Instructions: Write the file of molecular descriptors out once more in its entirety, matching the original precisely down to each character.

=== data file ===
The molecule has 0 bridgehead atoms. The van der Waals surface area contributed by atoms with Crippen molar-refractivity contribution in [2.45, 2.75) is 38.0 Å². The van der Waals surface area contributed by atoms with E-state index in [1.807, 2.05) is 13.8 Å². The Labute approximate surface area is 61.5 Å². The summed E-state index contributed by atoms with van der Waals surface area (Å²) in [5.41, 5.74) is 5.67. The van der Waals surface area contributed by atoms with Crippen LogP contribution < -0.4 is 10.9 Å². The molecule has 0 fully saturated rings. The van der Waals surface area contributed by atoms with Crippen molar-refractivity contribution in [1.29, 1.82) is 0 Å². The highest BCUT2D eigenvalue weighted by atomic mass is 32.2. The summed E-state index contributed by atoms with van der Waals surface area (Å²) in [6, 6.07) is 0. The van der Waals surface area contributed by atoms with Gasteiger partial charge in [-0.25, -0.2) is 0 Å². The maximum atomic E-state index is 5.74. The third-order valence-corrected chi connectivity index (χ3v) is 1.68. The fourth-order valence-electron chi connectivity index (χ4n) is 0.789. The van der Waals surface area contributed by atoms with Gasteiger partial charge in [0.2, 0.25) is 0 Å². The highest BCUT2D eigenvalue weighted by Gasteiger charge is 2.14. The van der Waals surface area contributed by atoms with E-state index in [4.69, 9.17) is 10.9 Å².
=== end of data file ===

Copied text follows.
The molecule has 0 bridgehead atoms. The van der Waals surface area contributed by atoms with Crippen molar-refractivity contribution in [2.45, 2.75) is 38.0 Å². The van der Waals surface area contributed by atoms with E-state index in [1.807, 2.05) is 13.8 Å². The Labute approximate surface area is 61.5 Å². The summed E-state index contributed by atoms with van der Waals surface area (Å²) in [5.41, 5.74) is 5.67. The van der Waals surface area contributed by atoms with Crippen LogP contribution < -0.4 is 10.9 Å². The molecule has 0 fully saturated rings. The van der Waals surface area contributed by atoms with Crippen molar-refractivity contribution in [1.29, 1.82) is 0 Å². The highest BCUT2D eigenvalue weighted by atomic mass is 32.2. The summed E-state index contributed by atoms with van der Waals surface area (Å²) in [6, 6.07) is 0. The van der Waals surface area contributed by atoms with Gasteiger partial charge in [-0.25, -0.2) is 0 Å². The maximum atomic E-state index is 5.74. The third-order valence-corrected chi connectivity index (χ3v) is 1.68. The fourth-order valence-electron chi connectivity index (χ4n) is 0.789. The van der Waals surface area contributed by atoms with Gasteiger partial charge in [0.2, 0.25) is 0 Å². The highest BCUT2D eigenvalue weighted by Gasteiger charge is 2.14. The van der Waals surface area contributed by atoms with E-state index in [4.69, 9.17) is 10.9 Å².